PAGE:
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Diamonds represent a world of glitz, sparkle and color They are projected in various sizes, shapes, and characteristics – which summarize their intrinsic value. However, this makes the choice of a good piece of diamond quite tricky.
Expert jewelers and graders possess the adequate experience to judge the quality of diamond using a systematic grading system and can help you with choices when necessary. However, having prior knowledge - however minimal - before a purchase is advantageous.
Luckily, consumers can also glean from the universal grading elements known as the 5Cs to ascertain the features of the diamonds in hand. In this guide, we highlight the unique system of grading the quality of your diamond.
The 5Cs of Diamond Grading
Until the middle of the twentieth century, there was no official standard by which diamonds could be graded. Gemological Institute of America (GIA) created the first, and now globally accepted standard for grading diamonds: Color, Clarity, Cut and Carat Weight. Today, the universal standards for assessing diamond quality have adopted certificates as the 5th C.
The diamond carat is perhaps the most important feature of the 5Cs. It is the unit or value of the weight of diamonds.
The weight of goods is invariably a measure of the cost of those goods. Larger goods are typically valued more than smaller ones, so carat weights represent a world of value to diamonds.
A digital scale measures diamond carat weights, and measurements are stated in metric carats (ct). One gram represents five metric carats in measurement, while about 142 metric carats represent one ounce.
Metric carat measurements are divided into 100 points with one point a hundredth of a carat. For example, a diamond that weighs 0.86 carats will be said to weigh eighty-six points. Diamond carat weights are also presented in decimals and carats. A diamond weighed at 1.04 carat will be addressed as “one point oh four carat.”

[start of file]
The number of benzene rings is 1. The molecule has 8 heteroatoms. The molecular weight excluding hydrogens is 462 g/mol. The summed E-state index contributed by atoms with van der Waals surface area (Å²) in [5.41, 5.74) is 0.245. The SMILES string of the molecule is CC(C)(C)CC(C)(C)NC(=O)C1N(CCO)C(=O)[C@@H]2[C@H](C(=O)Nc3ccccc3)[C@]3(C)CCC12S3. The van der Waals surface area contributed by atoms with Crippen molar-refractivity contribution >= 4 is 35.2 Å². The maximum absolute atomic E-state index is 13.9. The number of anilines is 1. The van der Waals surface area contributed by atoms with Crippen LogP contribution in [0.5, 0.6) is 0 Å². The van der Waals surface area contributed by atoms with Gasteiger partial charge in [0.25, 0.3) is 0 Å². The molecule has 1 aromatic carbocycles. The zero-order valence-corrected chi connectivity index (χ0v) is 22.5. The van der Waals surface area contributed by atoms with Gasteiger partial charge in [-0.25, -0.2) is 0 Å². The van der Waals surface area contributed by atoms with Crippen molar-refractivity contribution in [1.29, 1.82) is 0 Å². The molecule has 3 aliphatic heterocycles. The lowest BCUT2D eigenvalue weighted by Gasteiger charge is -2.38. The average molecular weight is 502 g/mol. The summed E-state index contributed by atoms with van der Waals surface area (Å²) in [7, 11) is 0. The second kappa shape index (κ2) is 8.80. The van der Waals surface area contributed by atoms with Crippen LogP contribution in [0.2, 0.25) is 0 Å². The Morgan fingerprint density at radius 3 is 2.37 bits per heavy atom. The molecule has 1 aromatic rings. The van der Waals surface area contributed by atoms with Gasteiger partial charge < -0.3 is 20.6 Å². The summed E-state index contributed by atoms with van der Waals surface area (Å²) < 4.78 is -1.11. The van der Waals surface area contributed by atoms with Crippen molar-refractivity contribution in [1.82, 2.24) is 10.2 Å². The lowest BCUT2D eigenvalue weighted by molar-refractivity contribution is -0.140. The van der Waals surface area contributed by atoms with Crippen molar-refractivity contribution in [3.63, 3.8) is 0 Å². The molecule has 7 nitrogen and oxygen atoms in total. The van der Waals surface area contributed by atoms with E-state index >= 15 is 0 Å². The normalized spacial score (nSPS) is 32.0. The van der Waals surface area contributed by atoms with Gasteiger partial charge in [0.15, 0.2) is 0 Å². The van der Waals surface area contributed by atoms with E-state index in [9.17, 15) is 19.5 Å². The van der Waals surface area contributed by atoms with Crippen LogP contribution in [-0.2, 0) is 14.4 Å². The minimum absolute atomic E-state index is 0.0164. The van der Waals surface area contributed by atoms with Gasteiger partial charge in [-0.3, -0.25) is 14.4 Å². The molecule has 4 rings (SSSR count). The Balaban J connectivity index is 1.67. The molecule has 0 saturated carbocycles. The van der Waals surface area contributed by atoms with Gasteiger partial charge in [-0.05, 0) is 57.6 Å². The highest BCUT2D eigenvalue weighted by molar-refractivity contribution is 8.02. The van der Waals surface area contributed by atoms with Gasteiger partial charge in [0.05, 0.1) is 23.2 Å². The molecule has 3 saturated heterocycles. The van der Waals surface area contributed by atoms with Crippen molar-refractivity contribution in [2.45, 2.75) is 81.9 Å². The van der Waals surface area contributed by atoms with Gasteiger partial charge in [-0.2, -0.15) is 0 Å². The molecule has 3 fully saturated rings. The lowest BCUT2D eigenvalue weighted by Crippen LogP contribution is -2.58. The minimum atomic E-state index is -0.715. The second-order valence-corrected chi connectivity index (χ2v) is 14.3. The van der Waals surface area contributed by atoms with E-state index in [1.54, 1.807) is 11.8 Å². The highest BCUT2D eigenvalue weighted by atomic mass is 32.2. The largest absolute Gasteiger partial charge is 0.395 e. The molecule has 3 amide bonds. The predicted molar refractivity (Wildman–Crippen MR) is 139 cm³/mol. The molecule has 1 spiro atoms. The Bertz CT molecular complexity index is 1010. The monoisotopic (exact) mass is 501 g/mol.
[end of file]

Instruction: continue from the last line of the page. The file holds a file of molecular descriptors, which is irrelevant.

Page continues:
The approximation of these units of measurements determines price variations. This is why you’d find a larger diamond more expensive than two smaller diamonds of the same quality. However, it is noteworthy that the price correlations based on the carat weight of a diamond are variable and subject to other aspects such as the diamond cut, diamond color, and diamond clarity.
Slight variations in diamond color can influence the value. Two diamonds can be of the same diamond carat weight and have other similar features but a color change can dramatically impact the price. This is why color is a crucial factor in ascertaining the quality of your diamond.
According to the Gemological Institute of America (GIA), diamond color ranges are based on a 23 grading scale that ranges from D to Z with sections classified as:
Colorless (D to F)
Near colorless (G to J)
Faint (K to M)
Very light (N to R)
Light (S to Z)
Several conditions should be noted when choosing a diamond color. These conditions include the setting, the lighting conditions of the room, and the background used for checking. A simple way of telling the diamond color is by laying it face down on a white sheet of paper in a well-lit environment.
A well-cut diamond is an aesthetic display of creative craftsmanship and so, diamond cuts are a vital quality determinant. A beautifully crafted diamond is a reflection of its polish and proportions. The proportions determine the direction the light travels through the diamond while its polish determines how it appears to the eye.
When held against the light, the way you see a diamond is due to three optical effects: the Brightness i.e., white light reflections, Fire i.e., color flashes, Scintillation i.e., light and dark areas.
Like color, diamond cuts are subject to grading systems that range from 0 to 10. An ideal diamond cut will be graded 0 while a poor diamond cut will make the 8 to 10 mark. It is, however, noteworthy that diamond cut and shape differ.
Fancy shaped diamonds come with names of their own. This is why you’d come across pear, oval, princess, heart or emerald-cut diamonds. However, the fancy cut is not a determinant of the quality of the cut. You can have a poorly cut emerald-shaped diamond.
The diamond clarity rating ultimately determines the excellence of your diamond. Though they are considered as nature’s gift, natural diamonds are subject to surface imperfections and inclusions. These imperfections invariably affect diamond clarity and value.